Location: Atlanta, GA, United States
I use portraiture, Creolization, and found objects as artifacts to create conduits of memory. Creolization, a hybridization of African cultural traditions and those of the new world of the Americas. It was a means of survival, a subversive rebellion for identity and autonomy from those that would otherwise oppress them. This was a necessity of African people from the diaspora, who are led to believe that all signs of our history, status, spiritual and cultural practices were erased upon arrival to the Americas. I use common western symbolic elements of wealth and status; jewels, lace, velvet, etc. to psychologically shift the internal narrative of the viewer towards elevation of the subjects, acceptance, expanded perception and expectation.
Black girls are inserted into an alternate past, creating the narrative of them as their own ancestors in the present for their heirs to see in the future. As ancestors, they embody power over destiny, time, representation, and spirit. The children are conjurers with innocent, pure spirits open to ancestors showing them a true narrative of their heritage. I too understand my place as a daughter of the Diaspora taking energy, signs and intuition as ancestral guidance leading me to create works that explore race, history, spirit, memory and material culture to connect to my past.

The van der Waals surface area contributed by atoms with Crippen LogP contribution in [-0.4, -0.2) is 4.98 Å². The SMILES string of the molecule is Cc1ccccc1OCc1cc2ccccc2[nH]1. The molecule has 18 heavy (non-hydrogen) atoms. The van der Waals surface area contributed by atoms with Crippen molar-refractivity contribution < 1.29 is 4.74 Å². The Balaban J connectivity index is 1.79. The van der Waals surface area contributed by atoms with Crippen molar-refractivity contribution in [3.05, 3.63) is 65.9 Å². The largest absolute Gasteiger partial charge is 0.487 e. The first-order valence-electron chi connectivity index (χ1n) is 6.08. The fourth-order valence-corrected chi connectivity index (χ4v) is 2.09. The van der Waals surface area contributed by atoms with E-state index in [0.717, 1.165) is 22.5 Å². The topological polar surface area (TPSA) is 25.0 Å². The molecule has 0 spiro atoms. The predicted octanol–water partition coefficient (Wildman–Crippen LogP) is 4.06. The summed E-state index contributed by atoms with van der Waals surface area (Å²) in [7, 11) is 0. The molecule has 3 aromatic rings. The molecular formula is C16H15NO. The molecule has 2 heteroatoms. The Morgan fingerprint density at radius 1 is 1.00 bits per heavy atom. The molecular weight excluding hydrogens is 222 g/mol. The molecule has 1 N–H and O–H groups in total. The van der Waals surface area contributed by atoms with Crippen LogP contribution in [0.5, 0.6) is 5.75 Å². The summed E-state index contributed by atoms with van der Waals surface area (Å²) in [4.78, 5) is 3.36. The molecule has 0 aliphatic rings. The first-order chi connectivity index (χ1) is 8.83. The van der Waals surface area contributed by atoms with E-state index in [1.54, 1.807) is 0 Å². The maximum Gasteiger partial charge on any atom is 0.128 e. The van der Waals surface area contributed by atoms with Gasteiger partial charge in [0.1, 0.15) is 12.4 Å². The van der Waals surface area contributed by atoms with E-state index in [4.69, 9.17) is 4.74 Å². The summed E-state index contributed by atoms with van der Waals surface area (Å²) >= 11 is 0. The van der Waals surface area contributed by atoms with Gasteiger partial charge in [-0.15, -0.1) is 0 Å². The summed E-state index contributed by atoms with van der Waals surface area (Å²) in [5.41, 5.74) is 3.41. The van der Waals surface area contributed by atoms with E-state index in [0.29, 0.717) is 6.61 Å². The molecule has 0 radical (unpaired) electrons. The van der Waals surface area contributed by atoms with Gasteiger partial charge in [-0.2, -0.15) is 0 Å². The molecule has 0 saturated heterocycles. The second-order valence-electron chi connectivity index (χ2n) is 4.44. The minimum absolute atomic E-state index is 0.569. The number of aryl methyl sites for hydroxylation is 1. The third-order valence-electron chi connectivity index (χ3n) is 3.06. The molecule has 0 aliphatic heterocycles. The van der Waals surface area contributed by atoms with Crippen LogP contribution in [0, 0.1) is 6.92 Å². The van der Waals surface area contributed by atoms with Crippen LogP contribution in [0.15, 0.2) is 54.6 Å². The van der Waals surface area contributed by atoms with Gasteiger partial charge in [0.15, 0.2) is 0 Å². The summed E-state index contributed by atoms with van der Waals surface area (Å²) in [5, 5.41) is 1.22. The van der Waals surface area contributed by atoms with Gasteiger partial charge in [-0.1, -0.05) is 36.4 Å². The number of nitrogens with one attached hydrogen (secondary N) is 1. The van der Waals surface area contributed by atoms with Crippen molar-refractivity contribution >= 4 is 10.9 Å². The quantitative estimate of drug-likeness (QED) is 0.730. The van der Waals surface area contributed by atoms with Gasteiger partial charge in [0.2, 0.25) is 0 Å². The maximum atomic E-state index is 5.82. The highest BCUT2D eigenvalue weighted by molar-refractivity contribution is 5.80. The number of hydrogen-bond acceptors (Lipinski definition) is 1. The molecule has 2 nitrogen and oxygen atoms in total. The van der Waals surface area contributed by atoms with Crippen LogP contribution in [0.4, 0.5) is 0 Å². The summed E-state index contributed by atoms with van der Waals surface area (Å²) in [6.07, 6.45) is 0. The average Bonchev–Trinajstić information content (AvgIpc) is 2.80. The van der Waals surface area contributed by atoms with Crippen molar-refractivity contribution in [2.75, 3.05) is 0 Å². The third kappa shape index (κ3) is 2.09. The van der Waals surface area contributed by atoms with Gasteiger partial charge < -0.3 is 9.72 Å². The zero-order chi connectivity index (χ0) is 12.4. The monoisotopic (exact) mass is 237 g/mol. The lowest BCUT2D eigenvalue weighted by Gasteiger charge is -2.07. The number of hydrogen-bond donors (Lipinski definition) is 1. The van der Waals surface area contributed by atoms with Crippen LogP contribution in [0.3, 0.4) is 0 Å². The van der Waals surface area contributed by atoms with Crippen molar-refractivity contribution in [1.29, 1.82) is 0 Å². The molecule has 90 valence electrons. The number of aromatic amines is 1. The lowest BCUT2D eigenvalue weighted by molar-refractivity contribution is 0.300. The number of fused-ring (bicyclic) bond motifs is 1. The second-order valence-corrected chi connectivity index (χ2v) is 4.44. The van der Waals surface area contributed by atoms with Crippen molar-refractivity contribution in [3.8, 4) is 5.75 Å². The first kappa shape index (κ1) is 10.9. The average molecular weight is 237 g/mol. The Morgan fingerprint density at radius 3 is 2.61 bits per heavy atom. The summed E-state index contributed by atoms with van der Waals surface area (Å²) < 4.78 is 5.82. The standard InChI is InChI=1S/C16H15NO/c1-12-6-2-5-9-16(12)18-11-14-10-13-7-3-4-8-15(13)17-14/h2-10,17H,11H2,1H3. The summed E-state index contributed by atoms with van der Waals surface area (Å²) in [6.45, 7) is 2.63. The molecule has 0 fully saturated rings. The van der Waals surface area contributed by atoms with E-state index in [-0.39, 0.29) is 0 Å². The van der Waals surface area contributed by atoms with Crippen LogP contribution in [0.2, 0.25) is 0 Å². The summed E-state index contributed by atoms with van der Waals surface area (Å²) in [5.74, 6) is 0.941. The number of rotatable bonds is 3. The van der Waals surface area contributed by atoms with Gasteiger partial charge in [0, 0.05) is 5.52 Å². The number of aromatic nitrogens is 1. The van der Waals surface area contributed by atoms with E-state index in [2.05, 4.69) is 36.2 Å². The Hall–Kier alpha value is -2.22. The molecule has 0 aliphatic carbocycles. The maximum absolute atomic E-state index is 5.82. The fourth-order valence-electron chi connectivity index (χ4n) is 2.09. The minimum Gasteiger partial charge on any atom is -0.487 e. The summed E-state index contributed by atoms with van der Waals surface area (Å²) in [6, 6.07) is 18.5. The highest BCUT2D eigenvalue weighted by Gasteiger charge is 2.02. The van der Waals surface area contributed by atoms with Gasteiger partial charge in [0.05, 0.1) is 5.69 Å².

I shift the narrative, exploring the spiritual connections that were subverted in plain sight through syncretic rituals. Through materials within the work, the pearls, lace, cotton, bowls, feathers, old world artifacts of spiritual practice, Creolization becomes the means to have some control over body, mind and spirit in a hostile new colonial world. Feathers become flight and freedom, passed down as factual fable between Africans trapped in the Americas. Mirrors are used to look back at the past to confront the present and future while pearls replace the traditional African beads used to anoint power, while representing status and wealth.